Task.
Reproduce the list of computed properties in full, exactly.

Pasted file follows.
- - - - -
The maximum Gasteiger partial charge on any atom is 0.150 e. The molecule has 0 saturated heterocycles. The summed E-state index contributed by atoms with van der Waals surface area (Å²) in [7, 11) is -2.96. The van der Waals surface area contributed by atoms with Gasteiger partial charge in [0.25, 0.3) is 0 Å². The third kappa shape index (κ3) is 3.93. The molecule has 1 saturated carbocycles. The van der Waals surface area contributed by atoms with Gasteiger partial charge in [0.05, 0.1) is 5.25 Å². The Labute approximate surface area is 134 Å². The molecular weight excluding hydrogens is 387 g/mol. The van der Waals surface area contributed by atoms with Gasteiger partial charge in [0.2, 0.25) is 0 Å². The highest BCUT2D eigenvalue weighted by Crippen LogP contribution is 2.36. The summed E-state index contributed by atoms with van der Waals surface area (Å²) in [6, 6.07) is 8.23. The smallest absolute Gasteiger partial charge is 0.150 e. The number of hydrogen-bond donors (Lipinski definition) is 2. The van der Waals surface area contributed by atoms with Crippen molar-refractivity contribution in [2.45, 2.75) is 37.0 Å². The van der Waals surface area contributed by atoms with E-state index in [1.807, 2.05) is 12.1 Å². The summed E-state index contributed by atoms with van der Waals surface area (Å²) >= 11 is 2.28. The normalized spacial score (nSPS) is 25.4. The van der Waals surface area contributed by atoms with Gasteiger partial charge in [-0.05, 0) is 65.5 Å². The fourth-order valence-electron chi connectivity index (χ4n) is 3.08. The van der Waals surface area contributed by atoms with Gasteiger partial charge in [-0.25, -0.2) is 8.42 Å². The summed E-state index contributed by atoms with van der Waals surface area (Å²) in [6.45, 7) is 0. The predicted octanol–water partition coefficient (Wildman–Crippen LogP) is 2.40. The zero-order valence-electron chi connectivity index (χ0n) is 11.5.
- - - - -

The maximum Gasteiger partial charge on any atom is 0.150 e. The molecule has 0 saturated heterocycles. The summed E-state index contributed by atoms with van der Waals surface area (Å²) in [7, 11) is -2.96. The van der Waals surface area contributed by atoms with Gasteiger partial charge in [0.25, 0.3) is 0 Å². The third kappa shape index (κ3) is 3.93. The molecule has 1 saturated carbocycles. The van der Waals surface area contributed by atoms with Gasteiger partial charge in [0.05, 0.1) is 5.25 Å². The Labute approximate surface area is 134 Å². The molecular weight excluding hydrogens is 387 g/mol. The van der Waals surface area contributed by atoms with Gasteiger partial charge in [0.2, 0.25) is 0 Å². The highest BCUT2D eigenvalue weighted by Crippen LogP contribution is 2.36. The summed E-state index contributed by atoms with van der Waals surface area (Å²) in [6, 6.07) is 8.23. The smallest absolute Gasteiger partial charge is 0.150 e. The number of hydrogen-bond donors (Lipinski definition) is 2. The van der Waals surface area contributed by atoms with Crippen molar-refractivity contribution in [2.45, 2.75) is 37.0 Å². The van der Waals surface area contributed by atoms with E-state index in [1.807, 2.05) is 12.1 Å². The summed E-state index contributed by atoms with van der Waals surface area (Å²) >= 11 is 2.28. The normalized spacial score (nSPS) is 25.4. The van der Waals surface area contributed by atoms with Gasteiger partial charge in [-0.05, 0) is 65.5 Å². The fourth-order valence-electron chi connectivity index (χ4n) is 3.08. The van der Waals surface area contributed by atoms with Gasteiger partial charge in [-0.25, -0.2) is 8.42 Å². The summed E-state index contributed by atoms with van der Waals surface area (Å²) in [6.45, 7) is 0. The predicted octanol–water partition coefficient (Wildman–Crippen LogP) is 2.40. The zero-order valence-electron chi connectivity index (χ0n) is 11.5.